Race against Time strives to unravel the emotional and cultural foundations of race in the white mind. Jack E. Davis combed primary documents in Natchez, Mississippi, and absorbed the town's oral history to understand white racial attitudes there over the past seven decades, a period rich in social change, strife, and reconciliation. What he found in this community that cultivates for profit a romantic view of the Old South challenges conventional assumptions about racial prejudice.
Human activity has irreversibly changed the natural environment. But the news isn't all bad. It's accepted wisdom today that human beings have permanently damaged the natural world, causing extinction, deforestation, pollution, and of course climate change. But in Inheritors of the Earth, biologist Chris Thomas shows that this obscures a more hopeful truth--we're also helping nature grow and change. Human cities and mass agriculture have created new places for enterprising animals and plants to live, and our activities have stimulated evolutionary change in virtually every population of living species. Most remarkably, Thomas shows, humans may well have raised the rate at which new species are formed to the highest level in the history of our planet. Drawing on the success stories of diverse species, from the ochre-colored comma butterfly to the New Zealand pukeko, Thomas overturns the accepted story of declining biodiversity on Earth. In so doing, he questions why we resist new forms of life, and why we see ourselves as unnatural. Ultimately, he suggests that if life on Earth can recover from the asteroid that killed off the dinosaurs, it can survive the onslaughts of the technological age. This eye-opening book is a profound reexamination of the relationship between humanity and the natural world.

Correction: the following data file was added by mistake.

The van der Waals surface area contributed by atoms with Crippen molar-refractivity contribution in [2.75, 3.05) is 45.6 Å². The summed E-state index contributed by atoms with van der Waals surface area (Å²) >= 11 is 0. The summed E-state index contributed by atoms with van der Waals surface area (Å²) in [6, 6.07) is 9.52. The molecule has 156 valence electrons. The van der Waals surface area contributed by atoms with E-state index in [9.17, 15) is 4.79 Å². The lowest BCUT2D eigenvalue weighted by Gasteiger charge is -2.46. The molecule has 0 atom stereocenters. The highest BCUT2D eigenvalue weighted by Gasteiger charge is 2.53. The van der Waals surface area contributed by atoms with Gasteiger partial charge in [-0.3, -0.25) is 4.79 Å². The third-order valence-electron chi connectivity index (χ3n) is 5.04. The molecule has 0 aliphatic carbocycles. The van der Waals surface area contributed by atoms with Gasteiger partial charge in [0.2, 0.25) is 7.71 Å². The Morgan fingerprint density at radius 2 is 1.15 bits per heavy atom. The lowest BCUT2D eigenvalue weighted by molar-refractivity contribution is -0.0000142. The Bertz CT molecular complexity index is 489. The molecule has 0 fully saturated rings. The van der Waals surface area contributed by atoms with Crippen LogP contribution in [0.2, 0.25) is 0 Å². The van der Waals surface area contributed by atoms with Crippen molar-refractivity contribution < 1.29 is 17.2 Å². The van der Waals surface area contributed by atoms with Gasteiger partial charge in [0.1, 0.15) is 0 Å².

Stunned by widespread ignorance about the Gulf of Mexico following the 2010 Macondo oil spill, underwater photographer Jesse Cancelmo decided to turn his camera on the marine life of this 600,000 square mile international sea that connects five US states, six Mexican states, and the island nation of Cuba. With the goal of countering dismissive descriptions of a Gulf plagued with dead zones and overrun by oil rigs, Cancelmo set out to capture a world rarely acknowledged, let alone seen. Between the Gulf's rich shoreline habitats and its prolific oceanic communities, thriving amid dazzling coral reefs, brine seeps, canyons, salt domes, and hard bottom banks, are more than 15,000 species, including an iconic cast of sea animals: sperm whales, manta rays, whale sharks, manatees, spotted dolphins, and more. Capturing images from locations all around the Gulf, Cancelmo reveals the beauty and glory of these diverse habitats and species. Although this is a book of sensational underwater photography, Cancelmo intends it to be more than a celebration of oceanic beauty. He also hopes to inspire better understanding and appreciation of the natural marine habitats in the Gulf and to strengthen support for their protection and sustainment.